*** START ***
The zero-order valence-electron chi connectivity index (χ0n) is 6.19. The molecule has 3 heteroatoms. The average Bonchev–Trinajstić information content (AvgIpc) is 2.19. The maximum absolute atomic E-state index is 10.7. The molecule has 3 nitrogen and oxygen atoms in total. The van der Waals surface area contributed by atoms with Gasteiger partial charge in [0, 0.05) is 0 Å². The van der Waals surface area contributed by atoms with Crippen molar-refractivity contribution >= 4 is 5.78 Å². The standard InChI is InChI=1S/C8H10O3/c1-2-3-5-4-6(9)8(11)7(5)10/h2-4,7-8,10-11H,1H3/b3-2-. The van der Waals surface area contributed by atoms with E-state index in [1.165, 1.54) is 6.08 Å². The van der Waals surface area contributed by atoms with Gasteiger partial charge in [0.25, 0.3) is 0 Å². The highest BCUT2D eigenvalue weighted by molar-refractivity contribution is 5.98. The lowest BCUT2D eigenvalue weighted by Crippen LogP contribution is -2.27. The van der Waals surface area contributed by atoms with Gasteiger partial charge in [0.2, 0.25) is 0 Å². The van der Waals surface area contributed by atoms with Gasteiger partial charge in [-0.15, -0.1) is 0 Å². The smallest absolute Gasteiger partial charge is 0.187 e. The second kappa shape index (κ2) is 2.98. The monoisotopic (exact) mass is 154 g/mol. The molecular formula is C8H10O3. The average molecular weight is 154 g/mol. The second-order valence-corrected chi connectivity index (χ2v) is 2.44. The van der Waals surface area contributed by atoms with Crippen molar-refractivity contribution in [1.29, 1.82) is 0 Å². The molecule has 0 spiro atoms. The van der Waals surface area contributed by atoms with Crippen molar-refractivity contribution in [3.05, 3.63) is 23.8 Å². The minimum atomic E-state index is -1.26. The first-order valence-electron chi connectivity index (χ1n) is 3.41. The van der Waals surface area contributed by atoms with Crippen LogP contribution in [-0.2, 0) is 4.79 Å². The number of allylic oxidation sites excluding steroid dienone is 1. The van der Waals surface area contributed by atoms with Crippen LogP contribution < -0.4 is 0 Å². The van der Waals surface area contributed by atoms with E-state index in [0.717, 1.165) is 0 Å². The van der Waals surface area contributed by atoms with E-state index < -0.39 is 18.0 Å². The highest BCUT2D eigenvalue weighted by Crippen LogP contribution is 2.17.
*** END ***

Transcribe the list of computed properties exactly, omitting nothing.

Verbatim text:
The zero-order valence-electron chi connectivity index (χ0n) is 6.19. The molecule has 3 heteroatoms. The average Bonchev–Trinajstić information content (AvgIpc) is 2.19. The maximum absolute atomic E-state index is 10.7. The molecule has 3 nitrogen and oxygen atoms in total. The van der Waals surface area contributed by atoms with Gasteiger partial charge in [0, 0.05) is 0 Å². The van der Waals surface area contributed by atoms with Crippen molar-refractivity contribution >= 4 is 5.78 Å². The standard InChI is InChI=1S/C8H10O3/c1-2-3-5-4-6(9)8(11)7(5)10/h2-4,7-8,10-11H,1H3/b3-2-. The van der Waals surface area contributed by atoms with E-state index in [1.165, 1.54) is 6.08 Å². The van der Waals surface area contributed by atoms with Gasteiger partial charge in [0.25, 0.3) is 0 Å². The highest BCUT2D eigenvalue weighted by molar-refractivity contribution is 5.98. The lowest BCUT2D eigenvalue weighted by Crippen LogP contribution is -2.27. The van der Waals surface area contributed by atoms with Gasteiger partial charge in [0.2, 0.25) is 0 Å². The van der Waals surface area contributed by atoms with Gasteiger partial charge in [-0.15, -0.1) is 0 Å². The smallest absolute Gasteiger partial charge is 0.187 e. The second kappa shape index (κ2) is 2.98. The monoisotopic (exact) mass is 154 g/mol. The molecular formula is C8H10O3. The average molecular weight is 154 g/mol. The second-order valence-corrected chi connectivity index (χ2v) is 2.44. The van der Waals surface area contributed by atoms with Crippen molar-refractivity contribution in [1.29, 1.82) is 0 Å². The molecule has 0 spiro atoms. The van der Waals surface area contributed by atoms with Crippen molar-refractivity contribution in [3.05, 3.63) is 23.8 Å². The minimum atomic E-state index is -1.26. The first-order valence-electron chi connectivity index (χ1n) is 3.41. The van der Waals surface area contributed by atoms with Crippen LogP contribution in [-0.2, 0) is 4.79 Å². The number of allylic oxidation sites excluding steroid dienone is 1. The van der Waals surface area contributed by atoms with Crippen LogP contribution < -0.4 is 0 Å². The van der Waals surface area contributed by atoms with E-state index in [0.717, 1.165) is 0 Å². The van der Waals surface area contributed by atoms with E-state index < -0.39 is 18.0 Å². The highest BCUT2D eigenvalue weighted by Crippen LogP contribution is 2.17.